Monday, May 31, 2010

Reading Update: Grace-Based Parenting

Grace-Based Parenting
by Dr. Tim Kimmel

Now this a book that I can honestly say has been transformational for me. I say that because above all it convicted me to honestly evaluate myself as a parent. On the one hand, it challenged me to examine my motives and to admit that my responses to my children have been unbiblically motivated many times. On the other hand, it affirmed that some of the choices Pedro and I have made for our kids - choices made with much prayer and uncertainty - were actually the right ones.

The premise of grace-based parenting is not that we are to be so "gracious" to our children as to allow them license to live as they please. On the contrary, the author is very clear that we must take our children's sin seriously; oversee appropriate consequences; and protect our children from attacks and temptations. However, our perspective as parents cannot be that if we create a perfect bubble of Christianity we will assure our children successful Christian lives. Much more realistically, we should expect our children (and ourselves!) to constantly be contending with sin and commit ourselves to showing them how to find true forgiveness and victory in Christ.

In this book, love is defined as "the commitment of my will to your needs and best interests, regardless of the cost." We are reminded that parenting is hard work and is "often inconvenient and sometimes painful." It requires sacrifice on our part. We are also reminded that: "Your example will teach your children far more than any of your words will." That is a challenging and sobering thought!

Kimmel summarizes the three most important needs of our children as a secure love; a significant purpose; and a strong hope. He also addresses the need for us as parents to give our children the freedom to be different; vulnerable; candid; and to make mistakes.

Perhaps one of the most important things I took from the chapter about allowing our children the freedom to be different was this:
So much grace is stolen in the heat of a moment by our selfishness. Kids want things, need things, say things, or do things that either bother us, embarrass us, or hurt us. But sometimes the reason we are hurt is because we might be exercising immaturity, insecurity, or indifference. We take things that are huge to children and trivialize them, or we take small issues and magnify them out of proportion.
Kimmel's chapter on "a strong hope" is hard hitting. It challenges the assumption that one of our primary purposes as Christian parents is to keep our children safe and insulate them from the world. In fact, Kimmel writes:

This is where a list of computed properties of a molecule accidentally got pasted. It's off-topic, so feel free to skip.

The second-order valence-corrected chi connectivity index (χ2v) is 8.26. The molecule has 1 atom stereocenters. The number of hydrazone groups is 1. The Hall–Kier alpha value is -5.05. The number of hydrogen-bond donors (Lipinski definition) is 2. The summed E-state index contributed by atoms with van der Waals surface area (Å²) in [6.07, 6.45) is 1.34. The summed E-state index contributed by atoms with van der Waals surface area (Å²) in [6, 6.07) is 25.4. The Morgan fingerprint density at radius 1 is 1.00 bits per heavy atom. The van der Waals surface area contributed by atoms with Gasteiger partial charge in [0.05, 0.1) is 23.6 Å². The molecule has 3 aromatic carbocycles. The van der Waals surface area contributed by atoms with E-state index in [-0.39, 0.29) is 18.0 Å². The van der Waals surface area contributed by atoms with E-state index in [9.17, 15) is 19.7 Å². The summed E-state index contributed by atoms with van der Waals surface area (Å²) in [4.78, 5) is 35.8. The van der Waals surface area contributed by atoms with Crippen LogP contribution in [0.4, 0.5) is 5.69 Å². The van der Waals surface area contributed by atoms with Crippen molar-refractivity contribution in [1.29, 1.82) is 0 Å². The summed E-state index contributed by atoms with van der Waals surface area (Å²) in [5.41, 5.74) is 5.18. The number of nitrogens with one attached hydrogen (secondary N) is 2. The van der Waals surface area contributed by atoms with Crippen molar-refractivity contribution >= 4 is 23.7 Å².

"Those who think that the wisest way to groom a child for spiritual maturity is to isolate him from the evil, corrupted world system or airbrush his childhood environment so much that it exposes him only to the good and never teaches him how to process the bad (or the counterfeit) will set a child up for a life of mediocrity at best and spiritual annihilation at worst."
With Hebrews 11 as a proof text, he points out that we were never promised that a life sold out for Jesus Christ would be safe. He admits that there are risks. Yet he also states that
"... as your children get older, you need to allow them to experience spiritual dilemmas that enable them to trust in Christ and strengthen their hope in His goodness ... We must put our confidence in a God who would not bring anything unpleasant into our children's lives except for those things that He deliberately desires to use to mold them into His image."
There are so many great insights in this book that it would be impossible to summarize them all. These are just a few that spoke to my heart as I made my way through the pages. It is a book that my husband and I now plan to read together along with the study guide at the end so that we can discuss ways to implement some of these concepts into our family's life. I highly recommend this book to others.

3 comments:

DHE said...

Hola! primero que nada quiero presentarme, soy Damaris de México. Estuve investigando mucho de adopción estos días y de alguna forma llegué a tu blog. Escribo en español porque veo que también lo hablas? Bueno no quería pasar sin comentarte lo inspirador que fue para mi este blog tuyo. La adopción siempre llamó mi atención y ahora al ver la bendición que has tenido con tus 5 angelitos me convenzo más que nunca lo hermoso que es dar todo el amor posible a todos los que podamos. Quiero felicitarte pues son una hermosa familia y tus hijos son preciosos. Yo todavía no me caso, sin embargo, mi novio y yo hemos comentado sobre la adopción y los dos concordamos y al enseñarle tu blog el también se inspiró mucho.

Espero no molestar con mi comentario, simplemente tenía que externar que estoy muy contenta por haber encontrado este blog pues aparte de afirmarme en la adopción me ha animado mucho. :)

Saludos desde México.

Anonymous said...

Hello Stephanie,
I have been "stalking" your blog since before the earthquake in Haiti. I served at GLA for 2 weeks in 2008 when my daughter Anna was volunteering there. My other daughter and I are on our way to Haiti again to serve for 2 weeks later this month to RHFH where Anna is now. I had to send you a message about the book you mention. About 5 years ago I led a parent book study at our church on that book as well Tim Kimmel's book "Raising Kids for True Greatness - redefine success for you and your child" We also studied another book by Tim Stafford called "Never Mind the Jonses" I love the internet - and the way it can connect Christians around the world.... Blessings to you and your family! Christi

Simply Heidi said...

I loved that book! I have read it 2 times! And I have learnt something each time! Glad you read it! He has some other really great books! If you ever want me to send you one, just let me know and I would be happy to! :)